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We consider a rural community as an assemblage of inhabited dwellings whose configuration is determined by the location and size of the arable land sites necessary for family subsistence.
We assume for this illustration that the size of the land plots is so great that the distance between dwellings is greater than the voice can carry and that most of the communication is between nearest neighbors only, as shown in Figure 2.
Information beyond nearest neighbor is carried second-, third-, and fourth-hand as a distortable rumor.
In Figure 2, the points in the network are designated by a letter accompanied by a number.
The numbers indicate the number of nearest neighbors.
It will be noted that point f has seven nearest neighbors, h and e have six, and p has only one, while the remaining points have intermediate numbers.
In any social system in which communications have an importance comparable with that of production and other human factors, a point like f in Figure 2 would ( other things being equal ) be the dwelling place for the community leader, while e and h would house the next most important citizens.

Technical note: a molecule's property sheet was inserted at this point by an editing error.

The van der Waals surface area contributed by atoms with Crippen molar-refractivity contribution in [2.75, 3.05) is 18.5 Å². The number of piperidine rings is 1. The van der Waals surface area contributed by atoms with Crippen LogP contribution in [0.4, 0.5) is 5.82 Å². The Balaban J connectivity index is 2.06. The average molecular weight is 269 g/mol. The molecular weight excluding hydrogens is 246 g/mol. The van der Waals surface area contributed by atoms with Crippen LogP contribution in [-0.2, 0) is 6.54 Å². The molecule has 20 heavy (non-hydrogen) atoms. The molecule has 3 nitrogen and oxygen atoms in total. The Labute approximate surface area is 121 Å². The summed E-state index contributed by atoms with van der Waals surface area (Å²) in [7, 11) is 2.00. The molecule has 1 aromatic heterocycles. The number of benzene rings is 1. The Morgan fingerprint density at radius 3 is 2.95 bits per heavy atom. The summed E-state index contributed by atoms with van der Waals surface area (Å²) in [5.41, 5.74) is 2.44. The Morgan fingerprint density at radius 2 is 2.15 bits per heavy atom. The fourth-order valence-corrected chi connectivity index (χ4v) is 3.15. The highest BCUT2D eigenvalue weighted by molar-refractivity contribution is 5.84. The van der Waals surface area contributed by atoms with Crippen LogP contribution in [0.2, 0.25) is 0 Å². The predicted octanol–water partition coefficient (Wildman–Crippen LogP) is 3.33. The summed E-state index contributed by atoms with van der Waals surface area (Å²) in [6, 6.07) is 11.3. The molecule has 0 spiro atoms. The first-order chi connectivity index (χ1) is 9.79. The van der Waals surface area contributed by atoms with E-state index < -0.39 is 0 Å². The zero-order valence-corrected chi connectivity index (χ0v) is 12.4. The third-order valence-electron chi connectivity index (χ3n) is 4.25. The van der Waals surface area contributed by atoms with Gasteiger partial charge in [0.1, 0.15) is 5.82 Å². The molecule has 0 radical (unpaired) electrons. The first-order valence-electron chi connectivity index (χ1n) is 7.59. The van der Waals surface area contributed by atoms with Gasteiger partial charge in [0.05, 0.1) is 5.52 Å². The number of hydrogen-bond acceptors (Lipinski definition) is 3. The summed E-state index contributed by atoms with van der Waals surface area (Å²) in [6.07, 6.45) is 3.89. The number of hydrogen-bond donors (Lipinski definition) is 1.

A point like p gets information directly from n, but all information beyond n is indirectly relayed through n.
The dweller at p is last to hear about a new cure, the slowest to announce to his neighbors his urgent distresses, the one who goes the farthest to trade, and the one with the greatest difficulty of all in putting over an idea or getting people to join him in a cooperative effort.
Since the hazards of poor communication are so great, p can be justified as a habitable site only on the basis of unusual productivity such as is made available by a waterfall for milling purposes, a mine, or a sugar maple camp.
Location theorists have given these matters much consideration.
Military organizations.

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